Greene County Arkansas

Paragould, Arkansas

Centennial Edition Section 2

14- Section 2, Centennial Edition                                                                                                                      Paragould Daily Press, Monday, August 29, 1983


"People Helping People  continued "

Masons have been an active fraternal organization in Greene County's history. For instance, A Masonic hall was located on the third floor of one of the Gainesville courthouses and this Masonic picnic drew a large number of prominent residents.

                                                                                                                                                                                                                                                                                  Photo courtesy: Della Bridges


Continued from Page 13

Girl and Boy Scouts, Boys Club
and 4-H have provided character
building, supervised recreation and
citizenship programs.
In times of emergency and distress,
food, clothing, shelter and medical ex-
penses have been provided by Good-
fellows, Mission Outreach, Salvation
Army and Sight Conservation. Hundreds
of people have been treated for alcohol-
ism at the Recovery Center, while the
Arthritis Foundation has cared for the
arthritics in the county.

Civitan Club
The Paragould Civitan Club was es-
tablished Nov. 3, 1963, to help the
mentally and physically handicapped.
There are 38 members.
In 1964, the club sponsored the Pa-
ragould sheltered workshop, proceeds
of which were used to start and ope-
rate the first special education class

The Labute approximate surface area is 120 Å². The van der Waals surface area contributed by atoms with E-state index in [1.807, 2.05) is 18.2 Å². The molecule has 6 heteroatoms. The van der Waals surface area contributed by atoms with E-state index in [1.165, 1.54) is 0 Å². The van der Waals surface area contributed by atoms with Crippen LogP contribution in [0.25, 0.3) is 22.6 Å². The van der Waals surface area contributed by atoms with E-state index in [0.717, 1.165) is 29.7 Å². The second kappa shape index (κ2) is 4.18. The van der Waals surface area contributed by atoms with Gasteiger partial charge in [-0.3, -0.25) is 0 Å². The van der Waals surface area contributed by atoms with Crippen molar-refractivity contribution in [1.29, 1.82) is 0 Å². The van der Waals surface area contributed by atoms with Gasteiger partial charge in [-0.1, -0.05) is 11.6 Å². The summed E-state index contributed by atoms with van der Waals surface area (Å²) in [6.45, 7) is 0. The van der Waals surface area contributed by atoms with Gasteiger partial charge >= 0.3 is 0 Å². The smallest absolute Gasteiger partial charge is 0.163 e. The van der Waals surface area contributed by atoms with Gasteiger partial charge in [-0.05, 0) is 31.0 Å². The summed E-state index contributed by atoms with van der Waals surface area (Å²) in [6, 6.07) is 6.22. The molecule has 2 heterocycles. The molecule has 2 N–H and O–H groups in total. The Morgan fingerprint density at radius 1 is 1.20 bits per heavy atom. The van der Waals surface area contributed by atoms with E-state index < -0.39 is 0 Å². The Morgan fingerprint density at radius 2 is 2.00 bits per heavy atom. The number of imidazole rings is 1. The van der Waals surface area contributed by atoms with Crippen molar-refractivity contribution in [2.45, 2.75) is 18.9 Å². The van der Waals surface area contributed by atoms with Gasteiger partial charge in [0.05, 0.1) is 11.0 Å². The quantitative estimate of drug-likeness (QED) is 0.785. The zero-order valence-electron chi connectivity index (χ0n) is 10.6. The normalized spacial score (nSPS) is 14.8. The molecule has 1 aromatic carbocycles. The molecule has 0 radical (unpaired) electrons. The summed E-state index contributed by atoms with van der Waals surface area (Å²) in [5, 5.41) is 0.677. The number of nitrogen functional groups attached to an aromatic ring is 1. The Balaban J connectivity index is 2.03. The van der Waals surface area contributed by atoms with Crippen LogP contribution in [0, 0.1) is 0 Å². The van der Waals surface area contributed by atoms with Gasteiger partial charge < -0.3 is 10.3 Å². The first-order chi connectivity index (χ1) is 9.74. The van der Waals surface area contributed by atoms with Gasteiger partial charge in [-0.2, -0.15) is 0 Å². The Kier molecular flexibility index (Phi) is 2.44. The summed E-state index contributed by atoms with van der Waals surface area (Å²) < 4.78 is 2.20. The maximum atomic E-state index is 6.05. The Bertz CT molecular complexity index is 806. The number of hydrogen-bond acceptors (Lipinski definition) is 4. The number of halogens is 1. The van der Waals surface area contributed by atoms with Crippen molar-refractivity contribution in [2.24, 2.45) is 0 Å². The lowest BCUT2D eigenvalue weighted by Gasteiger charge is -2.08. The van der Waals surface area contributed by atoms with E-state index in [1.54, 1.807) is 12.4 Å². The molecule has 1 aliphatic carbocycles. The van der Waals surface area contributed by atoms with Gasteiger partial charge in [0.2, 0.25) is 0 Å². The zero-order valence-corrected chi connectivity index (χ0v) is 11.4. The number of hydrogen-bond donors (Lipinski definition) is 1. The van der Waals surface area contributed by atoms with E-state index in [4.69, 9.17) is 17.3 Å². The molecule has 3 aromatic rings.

in the city and county. In 1980, the
club purchased a new van to help
transport special children to field
trips and other events.
In 20 years, the club has contributed
more than $100,000 to the community.

Radio Amateurs Club
The Greene County Radio Amateurs
Club began in November 1965 as an
on-the-air get together by local radio
amateurs to discuss emergency proce-
dures and fraternal discussions.
The club soon began meeting in
member's homes, but met in the com-
munity center when it opened. The
club has 25 members and eight asso-
ciate members.
Its purpose is to help with communi-
cations on health and welfare. The
club continues to sponsor classes for
those interested in becoming a radio

Fine Arts Council
The Greene County Fine Arts Coun-
cil Inc. was organized in 1969 and in-
corporated in 1975. It was established
to provide the community with a va-
ried cultural program and now has 130
members. Lyndal Waits is president.
The council has progressed from
programming three activities a year
to 11 activities a year. The budget of


Photo Caption:

The Ancient Order of United Workmen was once a prominent local organiz-ation. The AOUW hall, above what is now C&M Jewelers, was used for many community functions.

                                                                                                       Photo courtesy: Mary Colley



the biggest project, the summer  musical, has grown from $900 to $7,000.The council also provides exposure to the arts to school child-ren by way of dance, opera and theatre performances.
   Also available to the community are workshops in art, dance and theatre. Each year the programs provide entertainment and instruction to more than 6,000 citizens